La Jolla public schools battle to overcome rising coronavirus cases | #coronavirus | #kids. | #children | #schools


Amid the regional surge of the COVID-19 coronavirus, the five public schools that make up the La Jolla Cluster in the San Diego Unified School District are managing rising case numbers by following protocols set by local health officials and relying on their school communities to weather the strain on resources.

The principals who responded to the La Jolla Light’s inquiries about how they’re handling the surge indicated they are keeping “safety the priority.”

The district released a letter to families stating that schools are using “every available option” to stay open, including assigning “non-school site staff to schools when we have a shortage” of teachers at a campus.

The letter says schools also may choose to move classrooms into a “learning lab” or outdoors or assign independent work.

“If after exhausting all available options, a principal — working with his/her district support team — determines it is unsafe to continue with in-person instruction due to severe staffing shortages, she/he may ask [that] a COVID Impact Day (similar to a heat day) be declared at their school,” the letter reads.

Torrey Pines Elementary School Principal Nona Richard said that “so far, those measures have not been needed [in La Jolla], even on the days with big staffing challenges.” She added that “none of us can predict ahead; it’s day by day.”

Reflecting San Diego city and county increases in coronavirus cases due to the highly contagious Omicron variant, La Jolla schools reported 18 active cases from Jan. 2-8. Twelve of those were staff members.

According to the SDUSD COVID-19 Dashboard, of the 18 cases, six were at Bird Rock Elementary School, two at La Jolla Elementary, six at La Jolla High School, three at Muirlands Middle School and one at Torrey Pines Elementary.

But Richard stated in a Jan. 11 letter to TPES parents that the school is “experiencing positive cases almost daily,” with about 16 percent of the students absent Jan. 10-11.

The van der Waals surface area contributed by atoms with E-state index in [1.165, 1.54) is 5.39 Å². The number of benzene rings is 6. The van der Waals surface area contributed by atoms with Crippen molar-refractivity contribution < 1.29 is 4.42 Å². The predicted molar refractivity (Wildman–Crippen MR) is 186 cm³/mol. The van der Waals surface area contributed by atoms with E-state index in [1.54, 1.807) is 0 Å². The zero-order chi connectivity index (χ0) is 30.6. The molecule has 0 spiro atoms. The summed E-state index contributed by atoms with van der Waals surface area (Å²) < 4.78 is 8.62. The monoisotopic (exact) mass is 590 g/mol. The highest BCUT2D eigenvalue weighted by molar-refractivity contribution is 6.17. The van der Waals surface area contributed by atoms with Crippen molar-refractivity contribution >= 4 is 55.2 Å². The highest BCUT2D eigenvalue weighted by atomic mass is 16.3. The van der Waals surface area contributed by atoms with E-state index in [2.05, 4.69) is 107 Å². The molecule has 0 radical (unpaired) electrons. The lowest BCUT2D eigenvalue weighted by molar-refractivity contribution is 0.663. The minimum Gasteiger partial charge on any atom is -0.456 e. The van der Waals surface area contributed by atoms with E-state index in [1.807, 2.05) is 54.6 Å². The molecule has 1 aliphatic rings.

SDUSD spokesman Mike Murad told the Light that “with the recent surge, the district is experiencing a lag in the number of positive student tests reported.”

Students and staff are asked to stay home if they have any symptoms of illness; thus, an absence does not necessarily indicate a coronavirus case.

If a child or staff member does test positive for the virus, his or her return to school is determined by the San Diego County Office of Education’s four-page COVID-19 Decision Tree for schools, which is updated regularly.

The decision tree also is used to determine quarantine days for staff and students identified as close contacts of someone who tested positive — meaning they have been within six feet of the person for more than 15 minutes.

This is part of the San Diego County Office of Education’s four-page COVID-19 Decision Tree.

(Courtesy of San Diego County Office of Education)

One parent at La Jolla Elementary School expressed concern after his child was asked to quarantine following a possible exposure during lunchtime, when children are allowed to remove their masks to eat. The parent — who is not being named so as to not identify his child — indicated he didn’t understand why the child was asked to stay home for eight days.

LJES Principal Stephanie Hasselbrink didn’t address the parent’s concerns to the Light but did say that she is “absolutely following” the decision tree and guiding parents through the flow charts “to explain their child’s options and possible return dates.”

SDUSD does not have a distancing requirement outside, and “when other mitigating factors are in place indoors, such as mask wearing and ventilation, physical distancing limits are no longer necessary,” according to its Back to School Guide and guidance from the California Department of Public Health.

“If there’s a gray area when it comes to close contact, the district errs on the side of quarantine,” Murad said.

Richard said that “with frequent updates to the decision tree, everyone does their best to make the right decision at any point in time. It’s appreciated when parents, teachers [and the] attendance and/or health office work as a team to keep safety the priority.”

Muirlands Middle School Principal Jeff Luna said his campus experienced understaffing in the days following the district’s Jan. 3 return from winter break, but “our teaching staff has volunteered to work during their prep periods to ensure a qualified and quality instructor covers all classes.”

“Throughout this pandemic, we have done a tremendous job of continuing the outstanding educational integrity our community has grown to expect from Muirlands,” he said.

La Jolla High School Principal Chuck Podhorsky echoed the other principals’ pride in their campus communities. “I continue to be inspired each day by our amazing Viking staff,” he said. “Not only do they bring their best each day for students, but their willingness to help make sure our classrooms are covered during challenging times is exceptional.”

He also expressed gratitude “for our regular substitute teachers who have been with us for years as they continue to make a difference for us each and every day.”

“It is hard right now,” Richard said. “But I am so proud of our community and district in keeping onsite learning available for our kids.”

Bird Rock Elementary School Principal Andi Frost did not respond to a request for comment. ◆



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